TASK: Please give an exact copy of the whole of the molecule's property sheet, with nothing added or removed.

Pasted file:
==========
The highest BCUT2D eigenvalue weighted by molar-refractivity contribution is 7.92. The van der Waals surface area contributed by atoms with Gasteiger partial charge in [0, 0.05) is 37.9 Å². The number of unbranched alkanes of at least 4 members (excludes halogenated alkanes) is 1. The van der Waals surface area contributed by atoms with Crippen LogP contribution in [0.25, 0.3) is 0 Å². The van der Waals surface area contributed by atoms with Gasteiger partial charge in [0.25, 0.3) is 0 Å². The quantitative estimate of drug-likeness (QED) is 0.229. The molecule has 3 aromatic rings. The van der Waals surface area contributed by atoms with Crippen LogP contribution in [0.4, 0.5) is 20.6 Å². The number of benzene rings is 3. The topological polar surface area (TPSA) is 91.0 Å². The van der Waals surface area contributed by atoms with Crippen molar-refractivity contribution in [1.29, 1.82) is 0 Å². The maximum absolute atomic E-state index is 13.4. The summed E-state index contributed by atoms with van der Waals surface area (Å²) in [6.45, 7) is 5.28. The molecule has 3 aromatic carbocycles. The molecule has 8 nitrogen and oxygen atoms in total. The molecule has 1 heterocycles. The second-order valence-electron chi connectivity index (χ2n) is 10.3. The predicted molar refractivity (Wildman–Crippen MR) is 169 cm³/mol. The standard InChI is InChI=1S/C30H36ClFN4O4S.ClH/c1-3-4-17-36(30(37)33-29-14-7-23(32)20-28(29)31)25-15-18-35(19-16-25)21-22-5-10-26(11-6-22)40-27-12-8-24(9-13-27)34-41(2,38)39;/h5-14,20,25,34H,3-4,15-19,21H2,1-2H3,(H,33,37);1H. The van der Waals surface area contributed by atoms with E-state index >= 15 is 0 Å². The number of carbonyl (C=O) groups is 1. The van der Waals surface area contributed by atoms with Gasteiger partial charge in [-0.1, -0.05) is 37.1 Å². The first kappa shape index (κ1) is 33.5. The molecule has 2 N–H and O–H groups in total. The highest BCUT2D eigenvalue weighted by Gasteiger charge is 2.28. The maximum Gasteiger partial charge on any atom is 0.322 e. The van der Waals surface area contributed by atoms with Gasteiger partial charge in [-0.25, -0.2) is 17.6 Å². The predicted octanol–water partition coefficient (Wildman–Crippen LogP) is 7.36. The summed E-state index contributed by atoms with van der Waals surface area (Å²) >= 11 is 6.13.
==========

The highest BCUT2D eigenvalue weighted by molar-refractivity contribution is 7.92. The van der Waals surface area contributed by atoms with Gasteiger partial charge in [0, 0.05) is 37.9 Å². The number of unbranched alkanes of at least 4 members (excludes halogenated alkanes) is 1. The van der Waals surface area contributed by atoms with Crippen LogP contribution in [0.25, 0.3) is 0 Å². The van der Waals surface area contributed by atoms with Gasteiger partial charge in [0.25, 0.3) is 0 Å². The quantitative estimate of drug-likeness (QED) is 0.229. The molecule has 3 aromatic rings. The van der Waals surface area contributed by atoms with Crippen LogP contribution in [0.4, 0.5) is 20.6 Å². The number of benzene rings is 3. The topological polar surface area (TPSA) is 91.0 Å². The van der Waals surface area contributed by atoms with Crippen molar-refractivity contribution in [1.29, 1.82) is 0 Å². The maximum absolute atomic E-state index is 13.4. The summed E-state index contributed by atoms with van der Waals surface area (Å²) in [6.45, 7) is 5.28. The molecule has 3 aromatic carbocycles. The molecule has 8 nitrogen and oxygen atoms in total. The molecule has 1 heterocycles. The second-order valence-electron chi connectivity index (χ2n) is 10.3. The predicted molar refractivity (Wildman–Crippen MR) is 169 cm³/mol. The standard InChI is InChI=1S/C30H36ClFN4O4S.ClH/c1-3-4-17-36(30(37)33-29-14-7-23(32)20-28(29)31)25-15-18-35(19-16-25)21-22-5-10-26(11-6-22)40-27-12-8-24(9-13-27)34-41(2,38)39;/h5-14,20,25,34H,3-4,15-19,21H2,1-2H3,(H,33,37);1H. The van der Waals surface area contributed by atoms with E-state index >= 15 is 0 Å². The number of carbonyl (C=O) groups is 1. The van der Waals surface area contributed by atoms with Gasteiger partial charge in [-0.1, -0.05) is 37.1 Å². The first kappa shape index (κ1) is 33.5. The molecule has 2 N–H and O–H groups in total. The highest BCUT2D eigenvalue weighted by Gasteiger charge is 2.28. The maximum Gasteiger partial charge on any atom is 0.322 e. The van der Waals surface area contributed by atoms with Gasteiger partial charge in [-0.25, -0.2) is 17.6 Å². The predicted octanol–water partition coefficient (Wildman–Crippen LogP) is 7.36. The summed E-state index contributed by atoms with van der Waals surface area (Å²) >= 11 is 6.13.